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Huns

The Huns were a nomadic people who lived in Central Asia, the Caucasus, Eastern Europe, between the 4th and 6th century AD. According to European tradition, they were first reported living east of the Volga River, in an area, part of Scythia at the time. By 370 AD, the Huns had arrived on the Volga, by 430 the Huns had established a vast, if short-lived, dominion in Europe, conquering the Goths and many other Germanic peoples living outside of Roman borders, causing many others to flee into Roman territory; the Huns under their King Attila, made frequent and devastating raids into the Eastern Roman Empire. In 451, the Huns invaded the Western Roman province of Gaul, where they fought a combined army of Romans and Visigoths at the Battle of the Catalaunian Fields, in 452 they invaded Italy. After Attila's death in 453, the Huns ceased to be a major threat to Rome and lost much of their empire following the Battle of Nedao. Descendants of the Huns, or successors with similar names, are recorded by neighbouring populations to the south and west as having occupied parts of Eastern Europe and Central Asia from about the 4th to 6th centuries.

Variants of the Hun name are recorded in the Caucasus until the early 8th century. In the 18th century, the French scholar Joseph de Guignes became the first to propose a link between the Huns and the Xiongnu people, who were northern neighbours of China in the 3rd century BC. Since Guignes' time, considerable scholarly effort has been devoted to investigating such a connection; the issue remains controversial. Their relationships to other peoples known collectively as the Iranian Huns are disputed. Little is known about Hunnic culture and few archaeological remains have been conclusively associated with the Huns, they are believed to have used bronze cauldrons and to have performed artificial cranial deformation. No description exists of the Hunnic religion of the time of Attila, but practices such as divination are attested, the existence of shamans likely, it is known that the Huns had a language of their own, however only three words and personal names attest to it. Economically, they are known to have practiced a form of nomadic pastoralism.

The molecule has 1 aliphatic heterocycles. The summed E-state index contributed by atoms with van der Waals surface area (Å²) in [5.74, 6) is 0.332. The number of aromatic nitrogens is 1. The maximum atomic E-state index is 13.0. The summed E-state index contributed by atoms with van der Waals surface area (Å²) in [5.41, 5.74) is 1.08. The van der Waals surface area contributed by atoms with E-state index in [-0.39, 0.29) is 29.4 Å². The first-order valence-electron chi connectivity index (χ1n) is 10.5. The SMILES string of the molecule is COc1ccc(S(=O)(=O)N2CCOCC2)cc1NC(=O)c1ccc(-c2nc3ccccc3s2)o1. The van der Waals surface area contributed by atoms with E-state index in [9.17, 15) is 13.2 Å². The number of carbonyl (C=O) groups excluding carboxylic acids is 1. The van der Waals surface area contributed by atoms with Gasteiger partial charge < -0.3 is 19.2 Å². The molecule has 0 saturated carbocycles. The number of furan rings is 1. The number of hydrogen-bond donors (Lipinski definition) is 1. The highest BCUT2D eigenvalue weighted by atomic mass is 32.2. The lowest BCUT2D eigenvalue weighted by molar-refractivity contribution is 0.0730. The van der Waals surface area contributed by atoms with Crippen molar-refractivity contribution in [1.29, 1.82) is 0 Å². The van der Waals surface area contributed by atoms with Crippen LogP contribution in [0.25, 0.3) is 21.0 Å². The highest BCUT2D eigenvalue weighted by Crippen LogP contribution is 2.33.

They do not seem to have had a unified government when they entered Europe, but rather to have developed a unified tribal leadership in the course of their wars with the Romans. The Huns ruled over a variety of peoples who spoke various languages and some of whom maintained their own rulers, their main military technique was mounted archery. The Huns may have stimulated the Great Migration, a contributing factor in the collapse of the Western Roman Empire; the memory of the Huns lived on in various Christian saints' lives, where the Huns play the roles of antagonists, as well as in Germanic heroic legend, where the Huns are variously antagonists or allies to the Germanic main figures. In Hungary, a legend developed based on medieval chronicles that the Hungarians, the Székely ethnic group in particular, are descended from the Huns. However, mainstream scholarship dismisses a close connection between the Huns. Modern culture associates the Huns with extreme cruelty and barbarism; the origins of the Huns and their links to other steppe people remain uncertain: scholars agree that they originated in Central Asia but disagree on the specifics of their origins.

Classical sources assert that they appeared in Europe around 370. Most Roman writers' attempts to elucidate the origins of the Huns equated them with earlier steppe peoples. Roman writers repeated a tale that the Huns had entered the domain of the Goths while they were pursuing a wild stag, or else one of their cows that had gotten loose, across the Kerch Strait into Crimea. Discovering the land good, they attacked the Goths. Jordanes' Getica relates that the Goths held the Huns to be offspring of "unclean spirits" and Gothic witches. Since Joseph de Guignes in the 18th century, modern historians have associated the Huns who appeared on the borders of Europe in the 4th century AD with the Xiongnu who had invaded China from the territory of present-day Mongolia between the 3rd century BC and the 2nd century AD. Due to the devastating defeat by the Chinese Han dynasty, the northern branch of the Xiongnu had retreated north-westward. Scholars discussed the relationship between the Xiongnu, the Huns, a number of people in central Asia who were known as or came to be identified with the name "Hun" or "Iranian Huns".